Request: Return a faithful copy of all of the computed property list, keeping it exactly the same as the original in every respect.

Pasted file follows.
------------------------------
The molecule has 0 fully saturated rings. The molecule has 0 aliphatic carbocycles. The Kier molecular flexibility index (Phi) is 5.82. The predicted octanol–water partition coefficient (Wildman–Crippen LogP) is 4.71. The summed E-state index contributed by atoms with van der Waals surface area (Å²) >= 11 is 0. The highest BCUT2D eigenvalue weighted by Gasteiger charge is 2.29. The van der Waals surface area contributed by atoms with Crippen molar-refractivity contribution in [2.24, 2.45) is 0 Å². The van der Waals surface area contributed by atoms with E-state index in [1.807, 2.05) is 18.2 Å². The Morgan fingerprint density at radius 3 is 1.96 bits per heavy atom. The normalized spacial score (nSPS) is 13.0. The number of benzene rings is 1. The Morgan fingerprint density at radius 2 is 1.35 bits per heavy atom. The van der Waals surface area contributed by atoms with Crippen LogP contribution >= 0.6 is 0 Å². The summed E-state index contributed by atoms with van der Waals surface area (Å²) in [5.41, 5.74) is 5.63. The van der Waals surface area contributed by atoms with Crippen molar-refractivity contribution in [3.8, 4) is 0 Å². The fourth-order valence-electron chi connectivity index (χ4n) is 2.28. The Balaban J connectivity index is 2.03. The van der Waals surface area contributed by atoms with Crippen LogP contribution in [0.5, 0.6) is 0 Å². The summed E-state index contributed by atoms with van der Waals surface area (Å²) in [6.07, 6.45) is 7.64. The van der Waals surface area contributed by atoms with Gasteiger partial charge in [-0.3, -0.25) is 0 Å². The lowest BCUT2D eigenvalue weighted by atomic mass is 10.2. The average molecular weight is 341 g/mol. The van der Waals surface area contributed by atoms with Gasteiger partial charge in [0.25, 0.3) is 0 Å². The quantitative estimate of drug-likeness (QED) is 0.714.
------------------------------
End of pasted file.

The molecule has 0 fully saturated rings. The molecule has 0 aliphatic carbocycles. The Kier molecular flexibility index (Phi) is 5.82. The predicted octanol–water partition coefficient (Wildman–Crippen LogP) is 4.71. The summed E-state index contributed by atoms with van der Waals surface area (Å²) >= 11 is 0. The highest BCUT2D eigenvalue weighted by Gasteiger charge is 2.29. The van der Waals surface area contributed by atoms with Crippen molar-refractivity contribution in [2.24, 2.45) is 0 Å². The van der Waals surface area contributed by atoms with E-state index in [1.807, 2.05) is 18.2 Å². The Morgan fingerprint density at radius 3 is 1.96 bits per heavy atom. The normalized spacial score (nSPS) is 13.0. The number of benzene rings is 1. The Morgan fingerprint density at radius 2 is 1.35 bits per heavy atom. The van der Waals surface area contributed by atoms with Crippen LogP contribution >= 0.6 is 0 Å². The summed E-state index contributed by atoms with van der Waals surface area (Å²) in [5.41, 5.74) is 5.63. The van der Waals surface area contributed by atoms with Crippen molar-refractivity contribution in [3.8, 4) is 0 Å². The fourth-order valence-electron chi connectivity index (χ4n) is 2.28. The Balaban J connectivity index is 2.03. The van der Waals surface area contributed by atoms with Crippen LogP contribution in [0.5, 0.6) is 0 Å². The summed E-state index contributed by atoms with van der Waals surface area (Å²) in [6.07, 6.45) is 7.64. The van der Waals surface area contributed by atoms with Gasteiger partial charge in [-0.3, -0.25) is 0 Å². The lowest BCUT2D eigenvalue weighted by atomic mass is 10.2. The average molecular weight is 341 g/mol. The van der Waals surface area contributed by atoms with Gasteiger partial charge in [0.25, 0.3) is 0 Å². The quantitative estimate of drug-likeness (QED) is 0.714.